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What Will It Take For Canadians To Wake Up To The Threats Of Extreme Weather?

Majority think climate change is causing more frequent storms, but aren't taking action to protect their homes and communities

TORONTO, March 19, 2014 /CNW/ - Heavy rainstorms, snowfall and floods increasingly dominate news headlines, with extreme weather events directly affecting more than 3.5 million Canadians in 2013. According to the seventh annual RBC Canadian Water Attitude Study, three-quarters of Canadians (74 per cent) agree that climate change will cause these events to happen more frequently. Yet just 23 per cent are concerned about extreme weather causing droughts or flooding and only nine per cent of Canadians have taken precautionary measures to protect themselves and their homes from the effects of extreme weather events.

The poll of 2,074 Canadians between January 24 and February 12, 2014 also showed that people perceive floods to be more prevalent in Canada compared to 10 years ago, with more than one-in-five Canadians (21 per cent) saying that they live in an area vulnerable to flooding.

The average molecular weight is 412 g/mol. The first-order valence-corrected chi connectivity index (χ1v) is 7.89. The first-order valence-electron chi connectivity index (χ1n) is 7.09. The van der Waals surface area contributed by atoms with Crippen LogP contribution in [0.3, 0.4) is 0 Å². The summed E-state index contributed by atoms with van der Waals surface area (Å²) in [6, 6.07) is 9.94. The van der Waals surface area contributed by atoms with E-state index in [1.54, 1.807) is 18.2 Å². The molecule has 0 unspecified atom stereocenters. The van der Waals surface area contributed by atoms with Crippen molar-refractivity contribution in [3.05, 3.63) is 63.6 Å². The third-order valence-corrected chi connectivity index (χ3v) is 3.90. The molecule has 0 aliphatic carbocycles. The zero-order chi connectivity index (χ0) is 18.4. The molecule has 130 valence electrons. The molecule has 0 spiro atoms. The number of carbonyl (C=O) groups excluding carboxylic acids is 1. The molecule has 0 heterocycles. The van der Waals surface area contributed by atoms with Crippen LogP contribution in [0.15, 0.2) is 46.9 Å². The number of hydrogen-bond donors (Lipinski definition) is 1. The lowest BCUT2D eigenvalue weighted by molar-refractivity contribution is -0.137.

"There's no question that 2013 was the 'year of the urban flood' for Canadians," says Bob Sandford, chair, Canadian Partnership Initiative of the UN Water for Life Decade. "Extreme floods like the ones we saw in Calgary and Toronto weren't a matter of 'if', they were simply a matter of 'when'. So this level of inactivity on the part of Canadians is concerning. You wouldn't go out in a rainstorm without an umbrella. Why wouldn't you try to safeguard your home from the weather, too?"

Canadians seem unaware an increase in stormwater runoff is caused, in part, by the amount of paving and concrete in our cities. Paved driveways continue to be the preference of more than half (53 per cent) of Canadians. And even when they learn that a water-permeable driveway such as gravel or inter-locking stones will help the ground absorb excess water, the majority of Canadians (55 per cent) wouldn't change their preference for pavement.

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